Visits from two presidents, a legendary actor/comedian as a regular, a former member of the Keystone Kops as a sign-spinner and a brush with a mobster: It’s been a wild ride for the Omelet House.
The Omelet House, which has three locations in the valley, this month celebrated the 40th anniversary of the original one at Charleston Boulevard and Rancho Drive. Forty years makes a restaurant a paragon of longevity anywhere; in Las Vegas, it’s practically a miracle.
The roots of the restaurant, originally dubbed the Garden Eatery, go deeper than 1979 to the Food Factory, a seven-unit chain senior partner Mike McGowan founded in 1973 which, he said, had the first drive-thru window in town.
“It was a pretty darned exciting concept,” said senior partner Fred Ostertag, who went to work for McGowan in 1975. “Fresh, hand-formed burgers. I wish it was still around.”
The Food Factory led to Alias Smith &Jones, which McGowan opened in 1977 near Twain Avenue and Swenson Street and which became an iconic restaurant long-timers still talk about. McGowan sold a Food Factory on the same parcel, and the next owner was none other than Tony “The Ant” Spilotro, notorious for his local Hole in the Wall Gang and his ties to the Chicago Outfit. Spilotro’s guys let McGowan know he wanted a meet, and with some trepidation, McGowan agreed. Turned out Spilotro wanted to use not only the Food Factory name, but also the recipe for the secret sauce McGowan had never disclosed to anyone. He handed it over.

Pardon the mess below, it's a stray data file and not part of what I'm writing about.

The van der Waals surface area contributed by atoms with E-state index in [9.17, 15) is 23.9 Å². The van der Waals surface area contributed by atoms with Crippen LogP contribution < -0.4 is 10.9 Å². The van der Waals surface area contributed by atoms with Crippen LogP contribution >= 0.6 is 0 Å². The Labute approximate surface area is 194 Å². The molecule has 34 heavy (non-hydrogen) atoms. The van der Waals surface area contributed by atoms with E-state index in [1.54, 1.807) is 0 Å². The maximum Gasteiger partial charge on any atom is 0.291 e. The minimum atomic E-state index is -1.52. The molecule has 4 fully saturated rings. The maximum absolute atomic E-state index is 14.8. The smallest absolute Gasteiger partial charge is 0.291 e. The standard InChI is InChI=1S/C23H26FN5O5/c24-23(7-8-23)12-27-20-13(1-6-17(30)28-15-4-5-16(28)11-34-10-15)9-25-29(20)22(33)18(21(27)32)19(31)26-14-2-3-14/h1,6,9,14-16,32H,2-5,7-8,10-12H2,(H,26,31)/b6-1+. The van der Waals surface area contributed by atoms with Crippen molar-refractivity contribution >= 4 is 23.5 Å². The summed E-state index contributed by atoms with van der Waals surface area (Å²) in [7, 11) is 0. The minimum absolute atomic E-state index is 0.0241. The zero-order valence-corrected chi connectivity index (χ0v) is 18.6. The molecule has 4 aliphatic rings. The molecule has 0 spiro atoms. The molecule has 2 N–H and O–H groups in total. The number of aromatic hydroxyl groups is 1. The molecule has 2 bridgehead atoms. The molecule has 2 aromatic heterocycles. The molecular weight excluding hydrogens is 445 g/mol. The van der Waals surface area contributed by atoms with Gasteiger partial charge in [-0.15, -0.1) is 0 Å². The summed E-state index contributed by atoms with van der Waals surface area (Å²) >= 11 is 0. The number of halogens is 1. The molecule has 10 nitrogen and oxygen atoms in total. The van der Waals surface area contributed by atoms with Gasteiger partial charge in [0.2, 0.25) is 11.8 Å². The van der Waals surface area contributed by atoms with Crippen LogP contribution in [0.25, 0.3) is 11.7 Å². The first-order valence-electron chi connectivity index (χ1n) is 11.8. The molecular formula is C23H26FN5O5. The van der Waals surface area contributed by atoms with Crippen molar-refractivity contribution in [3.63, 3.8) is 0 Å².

By 1979 McGowan and Ostertag were in the dirt-floored space at Charleston and Rancho making improvements, including hanging the wood paneling that endures today. They started the Garden Eatery, serving breakfast, lunch and dinner. Louis Wiener Jr., a local attorney who was known for helping new businesses get started, was an investor.
“There’s times he didn’t even get his money back” from other fledgling businesses, said senior partner Kevin Mills. “We respect the heck out of him.”
Business was slow, and McGowan’s brother, having heard about an omelet restaurant in Southern California, suggested the change. The switch was official in 1980.
McGowan was clear about his business plan. Growing up in Southern California, he remembered his father driving him past a restaurant where a steady stream of customers were leaving with boxes in their hands.
“It must be good enough to take home, and it must be more than they can eat,” McGowan remembers him saying. And so the Omelet House’s namesake dish would be made with six eggs (four if you order the “baby” version) and served with a mountain of fried potatoes and a big chunk of warm pumpkin or banana bread.
“It’s the ‘wow’ factor,” McGowan said.
But business still languished, at least in part because the restaurant, tucked away at the back of the busy plaza, wasn’t visible from Charleston or Rancho. One day a man approached McGowan, said, “You need me, young man,” and pulled out a Keystone Kops jacket and hat and a sign that said “Best Omelet.” A veteran showman — he’d also been a piano player for Fatty Arbuckle — he became a pied piper of sorts for the Omelet House.